What Women Need To Know About Obstructive Sleep Apnea (OSA)

Typically, people affected by sleep apnea are overweight males who have reached or exceeded middle age. But according to the latest research studies, OSA in particular could be more dangerous to females.

How Can OSA Affect Women?

A 2018 study released at an annual medical conference suggested that OSA can have a serious impact on females. The study examined data from nearly 5,000 participants, and monitored their heart rate during their sleep. 

Researchers found that those with OSA symptoms (such as snoring) were more likely to have enlarged walls in the heart, which caused the heart to work harder. This was observed in both male and female participants, but females were more likely to experience it.

In addition to the negative impact on heart health, females are also at a higher risk of being misdiagnosed or under-diagnosed with OSA. The reasons for this are unclear, but some have suggested it could be due to the fact that females are less likely to report OSA symptoms -- or because doctors are less likely to refer them to a sleep specialist since they don’t fit the typical OSA patient profile.

So OSA can be potentially more dangerous to females, yet they are less likely to be diagnosed with it, which only increases the risk. This is why it’s important to be familiar with the symptoms of this sleep disorder.

Common OSA Symptoms In Women

Another problem with OSA is that it can easily go unnoticed. People who suffer from it wake up multiple times during the night, but they’re mostly unaware of it. Some studies suggest that up to 80 per cent of people who have this problem are not diagnosed with it. 

So if you’re female, it’s important to ask your partner to monitor your sleep and keep an eye on any of the following symptoms: snoring (even if it’s not loud), snorting, and / or gasping for air.

There are other symptoms that could also mean you have OSA. The most common are lack of restorative sleep, excessive fatigue during the day, lack of energy, frequent morning headaches, fibromyalgia, and high blood pressure.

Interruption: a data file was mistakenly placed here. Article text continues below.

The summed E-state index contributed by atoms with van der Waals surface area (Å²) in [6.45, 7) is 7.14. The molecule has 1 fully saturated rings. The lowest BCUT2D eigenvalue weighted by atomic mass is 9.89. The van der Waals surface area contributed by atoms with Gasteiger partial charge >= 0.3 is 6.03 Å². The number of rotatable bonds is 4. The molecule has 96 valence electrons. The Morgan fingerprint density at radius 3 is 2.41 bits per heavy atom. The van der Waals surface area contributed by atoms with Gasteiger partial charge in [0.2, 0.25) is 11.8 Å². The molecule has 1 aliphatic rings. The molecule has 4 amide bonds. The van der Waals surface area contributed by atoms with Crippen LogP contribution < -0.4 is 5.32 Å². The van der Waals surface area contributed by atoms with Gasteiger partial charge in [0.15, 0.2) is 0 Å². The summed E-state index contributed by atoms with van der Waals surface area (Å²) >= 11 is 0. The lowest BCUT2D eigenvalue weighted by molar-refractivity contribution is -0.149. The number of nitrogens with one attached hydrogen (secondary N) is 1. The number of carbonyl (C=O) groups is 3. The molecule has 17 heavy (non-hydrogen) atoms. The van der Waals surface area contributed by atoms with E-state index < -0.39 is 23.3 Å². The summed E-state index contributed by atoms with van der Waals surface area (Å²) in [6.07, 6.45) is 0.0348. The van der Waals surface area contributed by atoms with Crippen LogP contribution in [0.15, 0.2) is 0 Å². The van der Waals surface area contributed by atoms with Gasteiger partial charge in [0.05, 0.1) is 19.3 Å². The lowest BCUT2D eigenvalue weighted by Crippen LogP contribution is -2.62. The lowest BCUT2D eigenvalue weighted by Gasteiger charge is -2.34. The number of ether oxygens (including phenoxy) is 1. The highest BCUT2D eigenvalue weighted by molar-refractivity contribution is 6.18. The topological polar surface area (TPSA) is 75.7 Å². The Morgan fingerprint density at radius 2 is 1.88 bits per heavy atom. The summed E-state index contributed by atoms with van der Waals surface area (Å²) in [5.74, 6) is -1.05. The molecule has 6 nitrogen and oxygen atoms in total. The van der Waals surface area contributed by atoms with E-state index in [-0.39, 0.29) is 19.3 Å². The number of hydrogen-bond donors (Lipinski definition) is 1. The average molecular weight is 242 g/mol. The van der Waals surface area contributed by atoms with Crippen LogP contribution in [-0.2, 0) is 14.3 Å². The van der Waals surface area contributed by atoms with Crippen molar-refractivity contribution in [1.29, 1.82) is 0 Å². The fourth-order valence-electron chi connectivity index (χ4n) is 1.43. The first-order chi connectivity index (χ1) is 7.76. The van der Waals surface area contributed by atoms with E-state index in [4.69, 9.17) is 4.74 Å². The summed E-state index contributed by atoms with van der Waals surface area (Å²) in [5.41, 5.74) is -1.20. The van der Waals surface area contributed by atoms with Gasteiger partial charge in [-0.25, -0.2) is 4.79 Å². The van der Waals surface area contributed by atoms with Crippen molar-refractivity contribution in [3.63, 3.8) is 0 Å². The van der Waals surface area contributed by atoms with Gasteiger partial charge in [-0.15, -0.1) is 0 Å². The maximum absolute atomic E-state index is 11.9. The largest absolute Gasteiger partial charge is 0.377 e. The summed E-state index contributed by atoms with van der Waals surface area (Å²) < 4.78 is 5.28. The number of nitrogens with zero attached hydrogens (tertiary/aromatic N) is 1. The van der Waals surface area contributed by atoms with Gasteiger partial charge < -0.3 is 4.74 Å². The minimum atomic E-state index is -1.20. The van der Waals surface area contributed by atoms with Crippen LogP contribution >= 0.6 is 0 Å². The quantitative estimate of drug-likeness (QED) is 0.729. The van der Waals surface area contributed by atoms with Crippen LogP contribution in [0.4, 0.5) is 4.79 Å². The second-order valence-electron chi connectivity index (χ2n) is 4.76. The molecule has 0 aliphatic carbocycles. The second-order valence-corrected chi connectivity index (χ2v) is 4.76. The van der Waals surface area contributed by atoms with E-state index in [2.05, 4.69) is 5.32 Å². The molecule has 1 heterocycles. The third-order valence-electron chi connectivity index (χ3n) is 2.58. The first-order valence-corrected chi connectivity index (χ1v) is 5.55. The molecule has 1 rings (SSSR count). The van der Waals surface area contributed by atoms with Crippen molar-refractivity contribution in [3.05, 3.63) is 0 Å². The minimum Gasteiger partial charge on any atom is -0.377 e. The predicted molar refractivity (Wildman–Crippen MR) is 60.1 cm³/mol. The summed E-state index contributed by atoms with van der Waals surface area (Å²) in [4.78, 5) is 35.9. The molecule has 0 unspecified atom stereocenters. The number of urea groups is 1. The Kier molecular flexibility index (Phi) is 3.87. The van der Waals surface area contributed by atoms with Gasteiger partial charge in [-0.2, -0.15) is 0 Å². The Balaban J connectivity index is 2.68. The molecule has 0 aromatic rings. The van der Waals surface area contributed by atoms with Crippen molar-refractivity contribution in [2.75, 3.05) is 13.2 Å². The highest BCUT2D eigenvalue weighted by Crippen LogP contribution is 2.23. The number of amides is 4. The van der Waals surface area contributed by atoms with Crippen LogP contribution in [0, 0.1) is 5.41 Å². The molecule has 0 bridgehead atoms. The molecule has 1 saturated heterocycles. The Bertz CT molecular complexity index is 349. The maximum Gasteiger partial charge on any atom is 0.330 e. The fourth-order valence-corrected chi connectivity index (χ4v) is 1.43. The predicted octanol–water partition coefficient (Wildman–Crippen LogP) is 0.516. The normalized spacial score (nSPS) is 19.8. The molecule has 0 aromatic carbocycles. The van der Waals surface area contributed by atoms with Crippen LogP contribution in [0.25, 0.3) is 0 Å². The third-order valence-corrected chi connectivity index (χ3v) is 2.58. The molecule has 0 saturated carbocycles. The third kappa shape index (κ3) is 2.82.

You should also know that you may have a higher risk of developing OSA if you are pregnant or have other existing health conditions, such as PCOS, obesity, anxiety, and depression. 

Treating OSA 

Due to its success rates, CPAP therapy (which stands for Continuous Positive Airway Pressure) is the standard treatment offered to people affected by OSA. CPAP is administered via masks that deliver air to the patient so that the airways don’t collapse when they’re asleep. 

There are several types of CPAP masks: those that only cover the nose, and full-face masks. CPAP can also be delivered via a two-pronged device. The prongs are slipped into the patient’s nose, so they can receive air via a tube that is connected to the CPAP machine. 

Although wearing a mask to bed may sound uncomfortable, CPAP devices have come a long way and can now be comfortably used while you sleep, even if you’re a side sleeper. In fact, you can enjoy a more restful sleep while wearing a CPAP mask, since you won’t experience sleep interruptions. Most people get used to CPAP therapy within 6 weeks of starting treatment. 

CPAP therapy can benefit you, whether your symptoms are moderate or severe. But the first step is getting diagnosed by a sleep specialist. 

What To Do 

Getting an accurate diagnosis is essential to prevent the health consequences of OSA we’ve discussed in this article. If you think you may have OSA, get in touch with SleepQuest to arrange a consultation with one of our experts. 

We have a range of advanced CPAP devices that can be easily personalized and that have been selected to help you enjoy better sleep. We’re experts in making OSA treatment comfortable and effective, and our priority is helping you enjoy better quality of life through restful sleep.